The global death toll from the coronavirus is more than 87,000 with over 1.4 million infections confirmed, causing mass disruptions as governments continue to try to slow the spread of the new respiratory illness.
Here’s a roundup of COVID-19 developments in RFE/RL’s broadcast regions.
Russian President Vladimir Putin has told cabinet ministers and regional heads to prepare to battle the coronavirus as he outlined steps being taken to counter the outbreak.
“Right now we need to get ready to fight for the life of each individual in every region,” Putin said during a video conference from his residence outside Moscow on April 8 during which he outlined measures being implemented to counter the growing outbreak in the country.
Russia has more than 8,670 officially confirmed coronavirus infections and at least 63 fatalities.
However, critics have cast doubt over the veracity of the figures, saying the actual toll could be much higher.
Among the steps publicized by Putin during his address was extra pay for medical personnel and the freeing up of 10 billion rubles (3 million) from the federal budget to be disbursed among the country’s more than 80 administrative regions.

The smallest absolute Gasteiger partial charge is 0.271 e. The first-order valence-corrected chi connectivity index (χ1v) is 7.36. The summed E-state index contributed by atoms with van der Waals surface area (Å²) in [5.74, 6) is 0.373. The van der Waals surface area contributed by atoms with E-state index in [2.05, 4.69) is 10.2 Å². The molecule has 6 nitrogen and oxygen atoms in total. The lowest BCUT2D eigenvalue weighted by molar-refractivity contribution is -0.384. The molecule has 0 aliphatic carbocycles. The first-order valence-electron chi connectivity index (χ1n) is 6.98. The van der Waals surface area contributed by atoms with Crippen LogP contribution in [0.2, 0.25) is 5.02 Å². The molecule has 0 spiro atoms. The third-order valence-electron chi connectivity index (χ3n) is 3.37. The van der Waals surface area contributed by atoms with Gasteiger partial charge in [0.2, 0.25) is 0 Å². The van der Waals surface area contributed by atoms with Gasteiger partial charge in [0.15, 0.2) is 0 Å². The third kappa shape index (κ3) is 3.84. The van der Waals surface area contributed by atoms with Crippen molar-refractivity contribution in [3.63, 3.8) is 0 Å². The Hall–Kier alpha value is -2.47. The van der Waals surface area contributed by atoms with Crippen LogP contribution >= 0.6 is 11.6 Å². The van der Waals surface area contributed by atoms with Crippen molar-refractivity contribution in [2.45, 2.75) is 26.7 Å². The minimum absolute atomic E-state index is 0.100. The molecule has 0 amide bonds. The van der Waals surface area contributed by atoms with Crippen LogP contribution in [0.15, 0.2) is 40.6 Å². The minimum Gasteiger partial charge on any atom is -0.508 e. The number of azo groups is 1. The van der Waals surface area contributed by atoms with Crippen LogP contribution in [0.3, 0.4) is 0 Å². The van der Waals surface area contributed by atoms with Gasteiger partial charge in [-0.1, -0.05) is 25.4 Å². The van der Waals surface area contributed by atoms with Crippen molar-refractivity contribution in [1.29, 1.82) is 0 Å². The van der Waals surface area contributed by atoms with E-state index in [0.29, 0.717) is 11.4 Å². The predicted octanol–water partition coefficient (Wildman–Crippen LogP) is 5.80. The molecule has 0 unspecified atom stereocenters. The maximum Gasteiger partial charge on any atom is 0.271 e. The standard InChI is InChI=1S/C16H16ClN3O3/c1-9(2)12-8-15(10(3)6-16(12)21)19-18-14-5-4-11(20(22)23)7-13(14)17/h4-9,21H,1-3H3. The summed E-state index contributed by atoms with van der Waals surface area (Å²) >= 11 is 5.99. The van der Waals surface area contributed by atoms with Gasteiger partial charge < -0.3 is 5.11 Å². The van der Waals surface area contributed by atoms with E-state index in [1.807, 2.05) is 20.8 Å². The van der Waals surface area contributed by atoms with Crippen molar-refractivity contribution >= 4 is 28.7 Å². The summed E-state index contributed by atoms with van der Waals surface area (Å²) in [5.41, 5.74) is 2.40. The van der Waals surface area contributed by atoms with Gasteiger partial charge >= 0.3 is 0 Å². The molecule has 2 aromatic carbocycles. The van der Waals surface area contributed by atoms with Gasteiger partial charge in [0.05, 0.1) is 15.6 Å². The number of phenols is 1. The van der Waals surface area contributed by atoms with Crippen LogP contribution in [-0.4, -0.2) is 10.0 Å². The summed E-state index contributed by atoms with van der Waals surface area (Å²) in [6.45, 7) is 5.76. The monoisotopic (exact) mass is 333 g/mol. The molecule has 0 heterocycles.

In addition, he said that medical personnel who are in direct contact with coronavirus patients would be in line for an additional bonus.
Addressing the economy, Putin said that there was “practically no such thing as a total shutdown of business,” despite the obstacles and restrictions being faced.
“We must realize what kind of damage and destructive consequences this can bring about,” he said.
Putin also told the nation that he realized it is difficult to “remain inside four walls all the time.”
“But there is no choice,” he said. “One has to make it through self-isolation,” he told chiefs of Russia’s regions, which are mostly under strict lockdown.
Iranian President Hassan Rohani has urged the International Monetary Fund (IMF) to provide Tehran a multibillion-dollar emergency loan it had requested to combat the coronavirus outbreak.